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Stories from the Verse
Old Verses New
Chapter 125: Brown 43
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Raeph was perhaps in his thirties, and the sort of outgoing friendly person you could not help but like. He immediately asked Derek to tell him about his things. Derek complied.
"Well, the laptop is standard binary stuff, programmed for thirty-two bit coding. Some of the video games are 64-bit, but all binary. I noticed your systems mix binary and trinary chips. Don't they have trouble talking to each other?"
"That is a problem with mixing systems. Although the trinary chips work exceptionally well for high speed processing and compact data storage, trinary data transmission is a lot less reliable, and we wind up converting a lot of the information to binary anyway. So the split is mostly that core systems are trinary, but as soon as you get outside these you shift to binary."
"There was some trinary stuff where I was last, but not a lot, probably for that reason. I hacked into it–but then, the coding languages were all very different. It took me a while to work out the logic of your base code for both binary and trinary use, and the fact that they were both in use made it that much more difficult."
"I'm surprised you managed. The whole system is a morass of outdated protocols that are still in effect because it would cost too much to refit all the old systems, so the new bits always have to be reverse compatible."
"That's the case in every world, I think. The simple stuff is still in use when the better stuff comes along, and since they have to work together at first, you never really do entirely eliminate the early gear."
The conversation continued along these lines for quite a while, at times getting very technical. Sometimes Derek would have to ask for an explanation of a system or term Raeph used, but nearly as often he found himself explaining his own terminology and the systems he had hacked. Raeph was good at giving clear explanations; more than that, though, he seemed genuinely interested in helping Derek understand, and would take the time to repeat an explanation, or restate it, if Derek wasn't getting it. That reminded him of Lauren, whose patience and willingness to work with her students had taught him so much. They must have talked for at least an hour with Mary Parker sitting alongside watching them.
"So," Raeph eventually said, "Mary says you need a job. Would you like to work for me?"
"Raeph," Mary said, "I didn't mean–"
"It's all right, Mary," Raeph said. "It happens that I need someone, and I believe his story–and anyway, he seems to know his stuff pretty well. What he doesn't know he can learn."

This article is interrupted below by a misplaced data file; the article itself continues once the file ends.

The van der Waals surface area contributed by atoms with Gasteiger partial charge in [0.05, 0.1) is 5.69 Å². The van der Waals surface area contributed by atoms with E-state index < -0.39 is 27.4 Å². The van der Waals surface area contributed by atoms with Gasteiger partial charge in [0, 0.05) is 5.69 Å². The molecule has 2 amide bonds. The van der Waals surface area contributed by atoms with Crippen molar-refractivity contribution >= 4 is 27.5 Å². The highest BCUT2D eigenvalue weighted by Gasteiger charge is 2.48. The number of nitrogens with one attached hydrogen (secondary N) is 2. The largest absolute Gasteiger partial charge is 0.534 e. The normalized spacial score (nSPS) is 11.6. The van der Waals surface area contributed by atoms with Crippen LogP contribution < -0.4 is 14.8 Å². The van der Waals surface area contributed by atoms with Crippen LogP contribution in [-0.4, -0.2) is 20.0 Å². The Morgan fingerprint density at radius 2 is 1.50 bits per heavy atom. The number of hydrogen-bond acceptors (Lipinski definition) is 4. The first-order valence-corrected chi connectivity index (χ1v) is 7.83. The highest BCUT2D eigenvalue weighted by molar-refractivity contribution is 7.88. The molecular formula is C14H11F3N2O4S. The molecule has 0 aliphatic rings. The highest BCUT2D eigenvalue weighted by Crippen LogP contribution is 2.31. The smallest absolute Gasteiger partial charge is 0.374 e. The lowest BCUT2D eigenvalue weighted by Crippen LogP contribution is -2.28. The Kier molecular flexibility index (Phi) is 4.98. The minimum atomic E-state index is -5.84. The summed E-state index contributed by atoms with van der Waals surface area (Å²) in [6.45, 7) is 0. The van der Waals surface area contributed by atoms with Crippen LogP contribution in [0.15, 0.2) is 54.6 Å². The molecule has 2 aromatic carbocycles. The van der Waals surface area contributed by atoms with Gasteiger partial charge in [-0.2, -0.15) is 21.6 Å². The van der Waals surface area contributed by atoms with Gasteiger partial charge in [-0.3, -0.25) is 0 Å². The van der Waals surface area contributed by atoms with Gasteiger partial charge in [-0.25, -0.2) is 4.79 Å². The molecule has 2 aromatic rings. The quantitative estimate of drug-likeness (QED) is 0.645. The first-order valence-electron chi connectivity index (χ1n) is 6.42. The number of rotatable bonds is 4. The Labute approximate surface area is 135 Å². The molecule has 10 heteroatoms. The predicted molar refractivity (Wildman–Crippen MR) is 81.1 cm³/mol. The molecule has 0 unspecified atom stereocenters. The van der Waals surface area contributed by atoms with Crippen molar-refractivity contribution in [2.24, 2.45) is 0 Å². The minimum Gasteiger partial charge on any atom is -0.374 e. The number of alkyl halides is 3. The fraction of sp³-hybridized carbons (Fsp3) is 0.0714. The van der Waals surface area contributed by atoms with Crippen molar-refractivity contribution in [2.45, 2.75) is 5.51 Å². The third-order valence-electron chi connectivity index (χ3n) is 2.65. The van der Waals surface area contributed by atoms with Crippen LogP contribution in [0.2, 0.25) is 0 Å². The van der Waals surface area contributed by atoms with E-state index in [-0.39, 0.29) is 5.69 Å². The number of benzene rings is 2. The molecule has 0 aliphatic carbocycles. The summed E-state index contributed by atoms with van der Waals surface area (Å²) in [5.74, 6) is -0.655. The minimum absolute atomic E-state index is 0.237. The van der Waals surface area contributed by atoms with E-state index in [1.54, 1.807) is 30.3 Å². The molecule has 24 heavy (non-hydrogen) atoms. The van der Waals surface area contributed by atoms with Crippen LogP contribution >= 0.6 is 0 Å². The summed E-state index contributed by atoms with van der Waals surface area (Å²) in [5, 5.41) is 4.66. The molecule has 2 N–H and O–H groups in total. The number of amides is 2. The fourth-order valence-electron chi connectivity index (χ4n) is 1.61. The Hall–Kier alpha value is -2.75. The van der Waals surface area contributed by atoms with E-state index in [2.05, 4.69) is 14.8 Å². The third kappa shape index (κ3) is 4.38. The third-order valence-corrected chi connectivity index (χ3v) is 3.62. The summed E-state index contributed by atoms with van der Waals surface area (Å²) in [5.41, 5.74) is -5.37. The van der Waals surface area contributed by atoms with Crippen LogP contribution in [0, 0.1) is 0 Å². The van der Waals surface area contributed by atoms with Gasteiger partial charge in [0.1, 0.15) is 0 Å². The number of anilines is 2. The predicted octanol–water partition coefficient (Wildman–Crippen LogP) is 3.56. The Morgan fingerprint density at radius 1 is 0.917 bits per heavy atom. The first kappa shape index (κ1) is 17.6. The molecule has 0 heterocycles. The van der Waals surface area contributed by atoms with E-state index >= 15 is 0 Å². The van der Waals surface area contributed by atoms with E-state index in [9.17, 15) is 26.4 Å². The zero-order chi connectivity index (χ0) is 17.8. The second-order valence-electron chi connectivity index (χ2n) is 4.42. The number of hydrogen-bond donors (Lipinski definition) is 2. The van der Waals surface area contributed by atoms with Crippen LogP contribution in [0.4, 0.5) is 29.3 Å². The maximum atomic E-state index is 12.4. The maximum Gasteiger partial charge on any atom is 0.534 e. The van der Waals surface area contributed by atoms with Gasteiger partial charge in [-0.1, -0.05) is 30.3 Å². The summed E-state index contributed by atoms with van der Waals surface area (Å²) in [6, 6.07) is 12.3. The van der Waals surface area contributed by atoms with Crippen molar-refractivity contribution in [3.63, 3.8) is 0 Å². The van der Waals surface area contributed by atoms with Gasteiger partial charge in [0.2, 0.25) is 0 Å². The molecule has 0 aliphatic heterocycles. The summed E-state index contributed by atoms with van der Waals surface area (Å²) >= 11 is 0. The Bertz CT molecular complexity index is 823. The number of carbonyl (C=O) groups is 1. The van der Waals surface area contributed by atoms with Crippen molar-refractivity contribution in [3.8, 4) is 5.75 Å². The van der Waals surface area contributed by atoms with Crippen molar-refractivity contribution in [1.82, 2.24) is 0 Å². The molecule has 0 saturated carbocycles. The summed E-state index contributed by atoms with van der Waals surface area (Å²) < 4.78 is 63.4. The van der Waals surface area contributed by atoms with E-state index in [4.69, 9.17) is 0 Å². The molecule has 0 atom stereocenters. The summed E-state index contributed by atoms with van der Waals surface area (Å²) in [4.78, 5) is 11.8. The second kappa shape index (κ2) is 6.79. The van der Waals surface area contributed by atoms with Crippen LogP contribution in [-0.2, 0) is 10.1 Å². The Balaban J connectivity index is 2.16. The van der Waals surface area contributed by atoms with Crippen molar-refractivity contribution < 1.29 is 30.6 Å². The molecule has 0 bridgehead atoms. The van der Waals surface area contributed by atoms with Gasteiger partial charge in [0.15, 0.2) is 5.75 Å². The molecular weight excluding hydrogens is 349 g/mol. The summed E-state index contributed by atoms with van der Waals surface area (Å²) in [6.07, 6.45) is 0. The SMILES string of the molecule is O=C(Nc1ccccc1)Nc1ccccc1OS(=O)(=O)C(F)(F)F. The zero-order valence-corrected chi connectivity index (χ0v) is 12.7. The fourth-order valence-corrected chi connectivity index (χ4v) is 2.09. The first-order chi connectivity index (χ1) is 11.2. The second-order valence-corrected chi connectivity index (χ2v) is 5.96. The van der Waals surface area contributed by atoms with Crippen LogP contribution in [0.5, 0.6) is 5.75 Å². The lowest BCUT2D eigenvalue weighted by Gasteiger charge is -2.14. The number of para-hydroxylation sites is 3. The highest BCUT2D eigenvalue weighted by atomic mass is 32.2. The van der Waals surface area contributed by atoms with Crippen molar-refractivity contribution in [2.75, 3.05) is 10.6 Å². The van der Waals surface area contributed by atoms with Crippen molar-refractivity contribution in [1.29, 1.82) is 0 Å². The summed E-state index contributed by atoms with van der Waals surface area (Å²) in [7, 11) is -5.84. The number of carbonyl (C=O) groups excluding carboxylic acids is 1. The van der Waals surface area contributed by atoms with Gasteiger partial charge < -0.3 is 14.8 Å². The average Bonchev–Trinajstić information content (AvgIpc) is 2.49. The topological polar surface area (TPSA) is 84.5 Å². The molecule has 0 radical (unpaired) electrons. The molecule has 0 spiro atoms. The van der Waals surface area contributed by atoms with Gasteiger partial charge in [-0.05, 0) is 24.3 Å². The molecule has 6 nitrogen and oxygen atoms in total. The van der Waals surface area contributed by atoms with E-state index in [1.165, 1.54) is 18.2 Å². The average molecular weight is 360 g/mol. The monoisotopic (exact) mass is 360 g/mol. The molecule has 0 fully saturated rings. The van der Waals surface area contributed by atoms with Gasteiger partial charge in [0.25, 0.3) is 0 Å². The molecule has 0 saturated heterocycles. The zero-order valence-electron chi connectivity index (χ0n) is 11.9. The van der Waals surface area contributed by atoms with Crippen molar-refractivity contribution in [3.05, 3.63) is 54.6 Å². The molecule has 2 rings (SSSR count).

"I'd like that, I think," Derek said, "but I don't actually know what it is you do."
"Didn't Mary tell you? I'm the chief sysop for the entire station. Oh, and by the way, that was nice work you did earlier when you back doored into my files and created the dummy identity so you could access your records."
"He did what?" Mary almost shouted.
"You knew about that?"
"Chill, Mary, I was watching him. Yeah, I knew. I wanted to see what you would actually do if you got into the system. The police were afraid you were out to sabotage us or something. I was impressed, and you didn't do anything that suggested any sort of nefarious plot."
He had been set up. Raeph had given him the chance to prove himself, one way or the other. That had given him a fair break. It also suggested that this was someone who had faith in people, and gave them the benefit of the doubt. Again, Derek was reminded of Lauren.
"I would very much like to work for you," Derek said. "When do I start, and what do I do? Oh, and how do I get a place to live, and food, and all that stuff?"
"Don't worry about all that stuff; I'll see to it. You're going to help me monitor and troubleshoot computers on the station, watch for problems, oversee systems, and work on upgrading and improving things. I've got about twenty people working on that, but on a station this size that's not enough."
"Well," Mary said, perhaps just a bit annoyed that Derek had succeeded in proving himself this far, "I'll leave him with you then. If you have any problems, let me know. Derek, welcome to Terranova. I'm sorry for the rough start you had, and hope you enjoy your stay."
The last was much softer, almost kind again without the earlier suggestion of paternalism (or perhaps, Derek thought, that was maternalism). "Thanks," he answered, and turned back to Raeph.
It didn't take long for Raeph to get Derek settled into a room large enough for his gear and himself, and to introduce him to the other workers. They had all been aware of his hacking efforts, and impressed by them as well. Derek was a bit embarrassed that so many knew what he had thought had been so secret, but they pointed out that it was a bit foolish of him to have expected as a prisoner to be given access to an unmonitored terminal, particularly when he was caught attempting to hack into the computer systems.
His first day on the job was long; then again, they were eager to introduce him to everything, and he had not slept in a comfortable bed for days. By the time he was done, he was ready to sleep. He got a quick bite of something that passed for fast food among the other computer experts, and fell asleep so quickly in his new bed he was not even aware whether it was comfortable or not.
There is a behind-the-writings look at the thoughts, influences, and ideas of this chapter, along with eight other sequential chapters of this novel, in mark Joseph "young" web log entry #122: Character Partings. Given a moment, this link should take you directly to the section relevant to this chapter. It may contain spoilers of upcoming chapters.
As to the old stories that have long been here: